2.7) Requests for translation

The PA states at s. 17(2) that “where access to personal information is to be given under this Act and the individual…requests that access be given in a particular one of the official languages of Canada, (a) access shall be given in that language, if the personal information already exists; and (b) where the personal information does not exist in that language, the head of the government institution...shall cause it to be translated or interpreted...” if it would enable the individual to understand the information. During this reporting period, there were no translations requested.

Part 3: Disclosures under s. 8(2)

The PA sets out specific circumstances at s. 8(2) in which government institutions may disclose personal information without the individual’s consent. S. 8(2)(e) of the PA permits the disclosure of personal information “to an investigative body specified in the regulations, on the written request of the body, for the purpose of enforcing any law of Canada or a province or carrying out a lawful investigation, if the request specifies the purpose and describes the information to be disclosed.” No disclosures were made by PCO under sections 8(2)(e) and 8(2)(m) of the PA during the reporting period.

Part 4: Requests for correction of personal information and notations

The PA specifies at s. 12(1) that any Canadian citizen or permanent resident of Canada has a right to and shall, on request, be given access to any personal information about the individual found in a personal information bank and personal information under the control of a government institution. An individual should be entitled to correction of personal information where there is an error or omission, a request that a notation be attached, and assurance that any party who has requested the information within the last two years be notified of the correction and make changes to their copies. There were no requests for correction of personal information and notations made during the reporting period.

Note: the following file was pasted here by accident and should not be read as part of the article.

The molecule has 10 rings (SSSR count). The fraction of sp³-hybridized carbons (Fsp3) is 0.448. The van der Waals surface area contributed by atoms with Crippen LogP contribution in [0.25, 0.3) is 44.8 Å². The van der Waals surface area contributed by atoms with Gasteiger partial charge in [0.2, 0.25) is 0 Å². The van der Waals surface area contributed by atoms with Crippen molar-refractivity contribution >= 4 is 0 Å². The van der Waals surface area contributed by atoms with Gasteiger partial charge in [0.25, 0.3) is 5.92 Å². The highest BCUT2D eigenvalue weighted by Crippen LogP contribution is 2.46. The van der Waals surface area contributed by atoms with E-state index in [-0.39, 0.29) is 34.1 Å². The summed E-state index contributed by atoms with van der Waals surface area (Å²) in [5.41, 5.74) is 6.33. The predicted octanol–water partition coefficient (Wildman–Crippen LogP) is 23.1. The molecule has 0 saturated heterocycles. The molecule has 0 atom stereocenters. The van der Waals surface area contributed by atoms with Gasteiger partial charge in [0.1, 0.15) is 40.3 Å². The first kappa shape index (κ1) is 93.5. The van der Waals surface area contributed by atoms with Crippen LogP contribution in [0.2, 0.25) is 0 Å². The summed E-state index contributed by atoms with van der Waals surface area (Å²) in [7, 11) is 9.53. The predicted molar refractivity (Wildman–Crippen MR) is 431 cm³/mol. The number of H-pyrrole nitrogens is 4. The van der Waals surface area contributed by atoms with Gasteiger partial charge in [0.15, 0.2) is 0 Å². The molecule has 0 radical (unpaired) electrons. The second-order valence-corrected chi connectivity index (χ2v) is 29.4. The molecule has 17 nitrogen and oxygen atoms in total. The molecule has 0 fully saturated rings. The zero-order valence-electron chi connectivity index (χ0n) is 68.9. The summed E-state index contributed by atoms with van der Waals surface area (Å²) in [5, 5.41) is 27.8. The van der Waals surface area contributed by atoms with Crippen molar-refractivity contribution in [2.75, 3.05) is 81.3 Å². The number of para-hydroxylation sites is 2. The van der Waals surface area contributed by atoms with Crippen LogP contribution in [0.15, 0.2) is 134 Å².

Part 5: Extensions

5.1) Reasons for extensions and disposition of requests

The PA provides for extensions to the legislated 30-day time limit, for consultations or if meeting the original time limit would unreasonably interfere with the operations of the government institution. In the 2014-2015 fiscal year, PCO took five extensions to accommodate operations under s. 15(a)(i), and two extensions to complete consultations under s. 15(a)(ii). Of the seven total cases where extensions were taken, four requests were disclosed in part, two were abandoned, and one request had no records.

5.2) Length of extensions

PCO took seven extensions between 16 and 30 days; five extensions to accommodate operations under s. 15(a)(i) and two extensions to complete consultations under s. 15(a)(ii).

Part 6: Consultations received from other institutions and organizations

PCO received two privacy consultations from other government institutions in the 2014-2015 fiscal year, totalling 10 pages. No consultations were received from other organizations. As shown in the chart below, this is the second lowest consultation volume in the last 10 years. Consultation requests are a factor in workload, as their processing requires resources at a level similar to the processing of privacy requests.